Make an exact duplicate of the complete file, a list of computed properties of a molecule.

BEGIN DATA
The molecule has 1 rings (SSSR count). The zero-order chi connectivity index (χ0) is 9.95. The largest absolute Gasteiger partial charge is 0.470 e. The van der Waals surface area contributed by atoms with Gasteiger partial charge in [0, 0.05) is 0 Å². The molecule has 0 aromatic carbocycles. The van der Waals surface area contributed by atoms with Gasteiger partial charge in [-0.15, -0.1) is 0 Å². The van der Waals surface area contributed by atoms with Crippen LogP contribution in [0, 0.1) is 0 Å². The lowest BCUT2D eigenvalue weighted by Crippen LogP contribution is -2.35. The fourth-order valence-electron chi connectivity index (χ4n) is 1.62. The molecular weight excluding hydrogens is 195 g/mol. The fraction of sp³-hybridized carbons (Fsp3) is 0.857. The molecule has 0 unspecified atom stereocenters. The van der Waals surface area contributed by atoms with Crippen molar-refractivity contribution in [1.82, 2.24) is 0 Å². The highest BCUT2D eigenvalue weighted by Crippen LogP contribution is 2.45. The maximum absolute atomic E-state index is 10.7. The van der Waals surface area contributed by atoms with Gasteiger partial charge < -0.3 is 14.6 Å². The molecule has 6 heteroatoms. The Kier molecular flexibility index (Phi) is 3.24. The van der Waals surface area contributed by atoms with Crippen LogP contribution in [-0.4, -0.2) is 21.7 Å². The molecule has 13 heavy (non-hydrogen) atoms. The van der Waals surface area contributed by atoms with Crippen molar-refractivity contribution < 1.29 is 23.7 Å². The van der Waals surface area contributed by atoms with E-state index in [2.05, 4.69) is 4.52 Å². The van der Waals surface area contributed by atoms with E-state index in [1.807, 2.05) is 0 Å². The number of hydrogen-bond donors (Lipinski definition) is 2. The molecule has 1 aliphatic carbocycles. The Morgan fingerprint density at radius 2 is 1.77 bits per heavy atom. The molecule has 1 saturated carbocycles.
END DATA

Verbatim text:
The molecule has 1 rings (SSSR count). The zero-order chi connectivity index (χ0) is 9.95. The largest absolute Gasteiger partial charge is 0.470 e. The van der Waals surface area contributed by atoms with Gasteiger partial charge in [0, 0.05) is 0 Å². The molecule has 0 aromatic carbocycles. The van der Waals surface area contributed by atoms with Gasteiger partial charge in [-0.15, -0.1) is 0 Å². The van der Waals surface area contributed by atoms with Crippen LogP contribution in [0, 0.1) is 0 Å². The lowest BCUT2D eigenvalue weighted by Crippen LogP contribution is -2.35. The fourth-order valence-electron chi connectivity index (χ4n) is 1.62. The molecular weight excluding hydrogens is 195 g/mol. The fraction of sp³-hybridized carbons (Fsp3) is 0.857. The molecule has 0 unspecified atom stereocenters. The van der Waals surface area contributed by atoms with Crippen molar-refractivity contribution in [1.82, 2.24) is 0 Å². The highest BCUT2D eigenvalue weighted by Crippen LogP contribution is 2.45. The maximum absolute atomic E-state index is 10.7. The van der Waals surface area contributed by atoms with Gasteiger partial charge < -0.3 is 14.6 Å². The molecule has 6 heteroatoms. The Kier molecular flexibility index (Phi) is 3.24. The van der Waals surface area contributed by atoms with Crippen LogP contribution in [-0.4, -0.2) is 21.7 Å². The molecule has 13 heavy (non-hydrogen) atoms. The van der Waals surface area contributed by atoms with Crippen molar-refractivity contribution < 1.29 is 23.7 Å². The van der Waals surface area contributed by atoms with E-state index in [2.05, 4.69) is 4.52 Å². The van der Waals surface area contributed by atoms with E-state index in [1.807, 2.05) is 0 Å². The number of hydrogen-bond donors (Lipinski definition) is 2. The molecule has 1 aliphatic carbocycles. The Morgan fingerprint density at radius 2 is 1.77 bits per heavy atom. The molecule has 1 saturated carbocycles.